Representative Mike McCaul, the top Republican on the House Foreign Affairs Committee, released the report by the panel’s Republican staff. It urged a bipartisan investigation into the origins of the pandemic that has killed 4.4 million people worldwide.

China denies a genetically modified coronavirus leaked from the facility in Wuhan – where the first cases were detected in 2019 – a leading but unproven theory among some experts. Beijing also denies allegations of a cover-up.

Other experts suspect the pandemic was caused by an animal virus likely transmitted to humans at a seafood market near the WIV.

Refugees pushed to back of the line amid vaccine shortages

Although some refugees in India have begun getting vaccines, no one in his camp has received shots.

Just over 7% of India’s population is fully vaccinated and vaccine shortages have plagued the nation of almost 1.4 billion.

For months the World Health Organization urged countries to prioritise immunising refugees, placing them in the second priority group for at-risk people, alongside those with serious health conditions.

That’s because refugees inevitably live in crowded conditions where the virus can spread more easily, with little access to the most basic health care or even clean water, said Sajjad Malik director of the UN refugee agency’s division of resilience and solutions.

“They are really living in difficult situations,” he said.

Over 160 countries included refugees in their plans, but these have been upended by supply shortages. According to the WHO, some 85% of vaccines have been administered by rich countries. In contrast, 85% of the world’s 26 million refugees live in developing countries struggling to vaccinate even the most vulnerable, according to the UN refugee agency.

Germany’s confirmed cases rise by 847 – RKI

The number of confirmed cases in Germany increased by 847 to 3,772,109, data from the Robert Koch Institute (RKI) for infectious diseases showed.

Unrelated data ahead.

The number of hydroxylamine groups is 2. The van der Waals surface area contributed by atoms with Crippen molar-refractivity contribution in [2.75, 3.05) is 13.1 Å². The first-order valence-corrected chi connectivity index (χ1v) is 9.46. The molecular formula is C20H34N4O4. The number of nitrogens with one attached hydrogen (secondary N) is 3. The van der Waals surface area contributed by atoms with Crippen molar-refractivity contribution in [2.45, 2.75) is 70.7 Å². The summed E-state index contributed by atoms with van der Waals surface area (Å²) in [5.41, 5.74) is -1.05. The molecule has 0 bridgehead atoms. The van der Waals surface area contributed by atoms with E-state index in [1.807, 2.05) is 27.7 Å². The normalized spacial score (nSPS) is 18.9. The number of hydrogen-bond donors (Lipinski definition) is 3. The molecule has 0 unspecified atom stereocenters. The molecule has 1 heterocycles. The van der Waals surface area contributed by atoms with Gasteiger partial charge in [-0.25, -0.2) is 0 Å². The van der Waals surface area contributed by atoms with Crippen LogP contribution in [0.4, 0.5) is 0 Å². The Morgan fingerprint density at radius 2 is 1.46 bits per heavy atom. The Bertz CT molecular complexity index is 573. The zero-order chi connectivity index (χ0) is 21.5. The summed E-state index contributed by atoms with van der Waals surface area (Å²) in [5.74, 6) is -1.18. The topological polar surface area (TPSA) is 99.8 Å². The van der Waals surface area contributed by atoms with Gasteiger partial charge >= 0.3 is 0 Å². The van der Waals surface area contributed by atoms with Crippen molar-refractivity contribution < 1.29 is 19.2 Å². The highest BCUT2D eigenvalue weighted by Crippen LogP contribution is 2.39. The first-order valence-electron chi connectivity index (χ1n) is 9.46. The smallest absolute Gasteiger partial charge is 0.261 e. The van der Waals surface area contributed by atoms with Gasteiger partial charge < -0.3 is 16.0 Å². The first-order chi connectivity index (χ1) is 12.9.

The reported death toll rose by 1 to 91,660, the tally showed.

Britain to offer vaccine booster shots for 32M next month

Britain will offer Covid-19 booster vaccines to 32 million Britons starting early next month with up to 2,000 pharmacies set to deliver the programme, The Telegraph reported.

The campaign could start as soon as Sept. 6, which would see the rollout completed by early December if it goes to plan, the report added.

Olympics-Organisers report 17 more Games-related Covid-19 cases

Tokyo Olympics organisers have reported 17 new Games-related Covid-19 cases including one athlete, bringing the total number since July 1 to 276.

China reports 98 new cases for Aug 1 vs 75 a day earlier

China has reported 98 new confirmed coronavirus cases in the mainland for August 1, compared with 75 a day earlier, according to the National Health Commission.

Of the new infections, 55 were locally transmitted, the health authority said. That compares with 53 local cases a day earlier.

China reported 60 new asymptomatic coronavirus cases, which it does not classify as confirmed infections, compared with 37 a day earlier.

No new deaths were reported.

As of August 1, mainland China had recorded 93,103 confirmed cases, with the cumulative death toll unchanged at 4,636.

Australia extends lockdown in Brisbane to Sunday

A snap three-day lockdown in Australia’s third largest city, Brisbane, and some neighbouring regions will be extended until Sunday as officials asked for more time to contain an outbreak of the highly infectious Delta coronavirus variant.

Queensland state, of which Brisbane is the capital, detected13 new locally acquired cases, up from nine a day earlier. The lockdown was due to end on Tuesday evening but is now scheduled to run until August 8.